Meet Ayrton Sweeney, South Africa’s first male synchronized swimmer and the first man to represent South Africa in synchronized swimming at the Fina World Championships that was held last month, June 2022 in Budapest, Hungary.
Sweeney, 29, is no stranger to water sports and has represented South Africa in swimming, in both the world championships and the Commonwealth games.
New to synchronized swimming, Sweeney said that he was looking for a new challenge to take on and found that synchronized swimming pushed him out of his comfort zone.
“I’m always up for a challenge and being a professional South African swimmer, the competitive edge is always alive, synchro posed a new challenge for me to push myself out of my comfort zone. Being out of my comfort zone is the best place to be and being the first African male to compete in synchro really appealed to me as well. Making history and changing the game is all I want to do.”
Sweeney added: “It was pretty difficult and still is. Swimming was about getting there and back as quickly as possible. Synchro has so many elements to it regarding technique and synchronicity with a partner. That is one of the most difficult parts for me.”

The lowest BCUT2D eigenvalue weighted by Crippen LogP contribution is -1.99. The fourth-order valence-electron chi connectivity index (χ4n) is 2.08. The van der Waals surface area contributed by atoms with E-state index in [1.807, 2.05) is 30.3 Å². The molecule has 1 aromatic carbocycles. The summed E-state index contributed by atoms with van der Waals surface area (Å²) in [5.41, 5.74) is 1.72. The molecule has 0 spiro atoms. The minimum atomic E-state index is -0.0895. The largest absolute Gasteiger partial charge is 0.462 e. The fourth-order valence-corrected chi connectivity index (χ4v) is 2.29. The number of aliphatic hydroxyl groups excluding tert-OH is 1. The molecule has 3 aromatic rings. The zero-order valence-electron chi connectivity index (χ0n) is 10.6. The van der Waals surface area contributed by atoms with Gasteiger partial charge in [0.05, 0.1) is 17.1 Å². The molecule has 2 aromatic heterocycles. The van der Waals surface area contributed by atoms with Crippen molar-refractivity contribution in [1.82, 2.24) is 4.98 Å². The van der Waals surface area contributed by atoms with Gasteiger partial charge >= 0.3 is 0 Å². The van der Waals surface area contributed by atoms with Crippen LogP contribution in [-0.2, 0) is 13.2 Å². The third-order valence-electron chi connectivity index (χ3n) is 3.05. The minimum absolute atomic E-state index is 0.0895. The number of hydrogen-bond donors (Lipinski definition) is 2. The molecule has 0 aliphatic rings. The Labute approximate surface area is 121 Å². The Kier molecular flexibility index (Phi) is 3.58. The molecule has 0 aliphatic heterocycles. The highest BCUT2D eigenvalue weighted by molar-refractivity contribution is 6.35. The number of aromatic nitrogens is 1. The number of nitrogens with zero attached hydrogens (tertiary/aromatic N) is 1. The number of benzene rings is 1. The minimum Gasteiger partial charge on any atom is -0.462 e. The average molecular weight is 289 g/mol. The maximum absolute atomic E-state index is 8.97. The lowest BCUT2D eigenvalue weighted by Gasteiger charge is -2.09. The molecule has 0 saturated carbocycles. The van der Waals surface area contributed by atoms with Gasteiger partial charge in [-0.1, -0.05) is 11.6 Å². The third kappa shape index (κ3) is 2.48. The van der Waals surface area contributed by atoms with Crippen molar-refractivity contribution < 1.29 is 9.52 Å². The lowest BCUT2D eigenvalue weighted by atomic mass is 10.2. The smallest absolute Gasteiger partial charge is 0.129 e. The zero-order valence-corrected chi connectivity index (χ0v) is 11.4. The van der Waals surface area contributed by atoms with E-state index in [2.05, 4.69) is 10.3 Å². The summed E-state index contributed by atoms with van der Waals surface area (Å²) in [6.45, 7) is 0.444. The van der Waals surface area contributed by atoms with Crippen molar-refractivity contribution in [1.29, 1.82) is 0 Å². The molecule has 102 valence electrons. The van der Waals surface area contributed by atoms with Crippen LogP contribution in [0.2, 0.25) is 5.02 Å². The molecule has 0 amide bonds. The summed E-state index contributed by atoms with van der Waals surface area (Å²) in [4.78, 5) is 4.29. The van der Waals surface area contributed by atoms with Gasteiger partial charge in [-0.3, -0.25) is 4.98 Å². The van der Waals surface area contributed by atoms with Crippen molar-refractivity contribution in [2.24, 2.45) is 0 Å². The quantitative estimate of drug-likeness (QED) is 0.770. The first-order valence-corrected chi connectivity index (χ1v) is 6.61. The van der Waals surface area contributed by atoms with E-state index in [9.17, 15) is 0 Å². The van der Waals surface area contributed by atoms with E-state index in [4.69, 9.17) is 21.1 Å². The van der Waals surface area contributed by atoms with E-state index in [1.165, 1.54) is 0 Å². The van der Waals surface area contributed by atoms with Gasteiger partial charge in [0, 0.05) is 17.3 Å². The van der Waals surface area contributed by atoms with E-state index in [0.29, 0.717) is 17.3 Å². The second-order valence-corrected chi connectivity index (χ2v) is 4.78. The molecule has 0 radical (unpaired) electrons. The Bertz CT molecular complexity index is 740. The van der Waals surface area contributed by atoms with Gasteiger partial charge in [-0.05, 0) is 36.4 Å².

View this post on Instagram
Sweeney left his family, friends and teammates in total disbelief at his switch from swimming to a sport that has been reserved for women since its inception in the late 1800s. “They were shocked, to be honest, and most didn’t believe me. My swimming teammates were in disbelief and still are but once they realised it was for real, they were stoked for me and supported me all the way.”
Sweeney feels that synchronized swimmers and the sport are underestimated.
“People don’t realise how strong you have to be. It’s hardcore. People think it’s a soft sport and that is not the case. You have to be tougher than tough and I have experienced that first-hand.
“Trust me, if you want a challenge, try dancing upside down in the water. I’ve seen a lot of people dance at clubs and it’s not pretty, so I can’t imagine they would find it easy under synchro conditions. I’m not a dancer so I think I’m putting up a good effort,” he adds.
Laura Strugnel, Sweeney’s synchronized swimming partner has commended Sweeney for his courage in doing something not many could do.
Strugnel said: “Working with Ayrton has been so much fun, challenging at times as male and female athletes don’t think the same, we don’t have the same bodies and techniques that usually work for female athletes don’t work for males.”
Sweeney said that it was a fun adjustment but tricky at times and insanely difficult to remember to constantly be pointing his toes.
The sport of synchronised swimming, now known as artistic swimming has been around since the late 1800s and was reserved for women swimmers only up until 2015 when the Fina World Championships allowed male participants to be included. Synchronised swimming at the Olympics is still exclusively a women’s sport.